October 10, 2017


Residents Protect Local Livelihoods by Funding Local Shops: Some Examples in Japan

Keywords: Civil Society / Local Issues Money Newsletter Resilience 

JFS Newsletter No.181 (September 2017)

Image by Hajime NAKANO Some Rights Reserved.

Imagine all the shops disappearing from where we live; what could we do on such an occasion? In rural areas of Japan, many grocery shops have closed their doors, suffering from a dwindling, aging population. This month's JFS Newsletter introduces the reality of population decline and aging in rural areas and efforts by local people to fight against the closing of shops.

Rural Areas with Decreasing, Aging Populations

During the period of rapid economic growth from the mid-1950s to 1973, Japan underwent a major industrial shift away from primary industries such as agriculture toward secondary and tertiary industries such as manufacturing and the service sector. With such changes in society, young people, who formerly would have remained in their hometown and worked as farmers, moved to urban areas as factory workers after graduation. Fewer young people means fewer babies to be born, so rural areas are suffering from population decline and aging.

According to data released by the Japanese government in April 2017, while the population of underpopulated districts accounts for only 8.9 percent of the nation's total, the land area of these districts accounts for nearly 60 percent of Japan's national territory.

Underpopulated areas suffer additionally from aging problems. Data from 2010 show that senior citizens aged 65 years or older accounted for 22.8 percent in Japan overall, but 32.8 percent in underpopulated areas, 10 percent higher than for the whole nation.

In such areas, various kinds of problems occur: closed hospitals, discontinued train and bus services, and closed shops. If nearby shops are closed, people have to go a long way by car to buy things. This is a big burden for old people. To solve these problems, some areas protect their local shops by founding citizen-funded shops. This time, we talked by phone with the staff of five shops to gather information.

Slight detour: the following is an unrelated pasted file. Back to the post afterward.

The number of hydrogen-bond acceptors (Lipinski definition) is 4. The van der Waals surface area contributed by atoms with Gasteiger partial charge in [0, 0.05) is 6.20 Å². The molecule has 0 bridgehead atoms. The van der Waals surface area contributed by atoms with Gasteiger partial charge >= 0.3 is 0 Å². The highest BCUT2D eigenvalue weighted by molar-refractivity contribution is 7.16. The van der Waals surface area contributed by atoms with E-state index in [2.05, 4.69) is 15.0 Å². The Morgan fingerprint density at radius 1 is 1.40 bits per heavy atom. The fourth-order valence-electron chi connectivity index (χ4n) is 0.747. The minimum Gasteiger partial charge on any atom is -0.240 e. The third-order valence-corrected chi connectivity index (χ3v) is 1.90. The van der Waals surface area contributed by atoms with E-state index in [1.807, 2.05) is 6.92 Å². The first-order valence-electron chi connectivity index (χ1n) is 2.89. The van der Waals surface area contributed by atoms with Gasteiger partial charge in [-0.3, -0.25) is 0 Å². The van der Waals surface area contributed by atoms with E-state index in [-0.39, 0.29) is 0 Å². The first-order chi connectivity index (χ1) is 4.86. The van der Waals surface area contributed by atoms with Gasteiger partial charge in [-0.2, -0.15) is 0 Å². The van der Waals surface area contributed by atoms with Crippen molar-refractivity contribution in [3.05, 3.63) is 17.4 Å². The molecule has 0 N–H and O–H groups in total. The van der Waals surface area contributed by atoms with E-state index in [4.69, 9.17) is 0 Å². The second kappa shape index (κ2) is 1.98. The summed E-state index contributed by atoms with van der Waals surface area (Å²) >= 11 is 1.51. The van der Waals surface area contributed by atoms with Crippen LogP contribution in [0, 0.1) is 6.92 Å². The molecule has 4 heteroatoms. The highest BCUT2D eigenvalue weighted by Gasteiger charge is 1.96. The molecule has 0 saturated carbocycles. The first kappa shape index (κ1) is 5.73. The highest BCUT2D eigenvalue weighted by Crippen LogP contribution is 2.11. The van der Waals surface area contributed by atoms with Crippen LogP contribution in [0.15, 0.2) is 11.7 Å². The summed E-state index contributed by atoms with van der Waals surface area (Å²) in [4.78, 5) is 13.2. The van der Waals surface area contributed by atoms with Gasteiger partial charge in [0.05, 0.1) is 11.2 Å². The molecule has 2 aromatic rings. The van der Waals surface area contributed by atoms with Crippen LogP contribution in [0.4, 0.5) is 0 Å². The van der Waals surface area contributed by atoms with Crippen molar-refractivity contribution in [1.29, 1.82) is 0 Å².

1. 'Ohari Bussan Center Nandemoya' in Marumori, Miyagi Prefecture, Delivering Food to 'Shopping Refugees' using Mobile Stalls

Located in a mountainous district at a distance of 10 kilometers from Marumori's town center, the Ohari District in Marumori, Miyagi Prefecture has a population of 800-odd. Since the last retail store in the district closed in 2002, it had been difficult for the inhabitants to buy even daily necessities.

To cope with the problem, some local volunteers got up and opened a joint-financed outlet in 2003 with the backing of the local inhabitants. The outlet was named Ohari Bussan Center Nandemoya (meaning "whatever-you-want store" in Japanese). So far the outlet has accepted an investment of 2.6 million yen (about U.S.$23,000) in total: about 2 million yen (about U.S.$18,000) from about 20 local investors, about 400,000 yen (about U.S.$3,600) from 200 local households, and the rest from other sources.

As its name implies, Nandemoya sells everything from everyday miscellaneous goods, locally cultivated vegetables and packed lunches, to commonly-enjoyed dishes and farm equipment. The outlet contributes to the community by selling everyday necessities from a mobile stall to the elderly who might otherwise become "shopping refugees."

2. 'Furusato Center Yamada' in Takayama, Nagano Prefecture Attracting Young People by Looking like a Convenience Store

Furusato Center Yamada was established in September 2007 to sell food and everyday necessities to about 400 households in the Nakayama District of Takayama, Nagano Prefecture.

The decision of JA (Japan Agricultural Cooperatives) to abolish its Suko Yamada Branch was the impetus for establishing the center. Facing protests from local inhabitants against the abolishment, JA offered to sell shares at 30,000 yen (about U.S.$270) a piece in June 2007, collecting 7.74 million yen (about U.S.$70,000) from 150 inhabitants. With the funds, Furusato Center Yamada, a joint-stock company, was set up in July 2007 and the shop started operating in September 2007. The shop has a space where local old-timers can rest and enjoy talking together.

The center was reorganized in April 2016, resuming its operation as Y Shop Furusato Center Yamada. Y Shops are community-based shops organized by the Yamazaki Baking Co. The convenience store-style shop attracts young shoppers with children.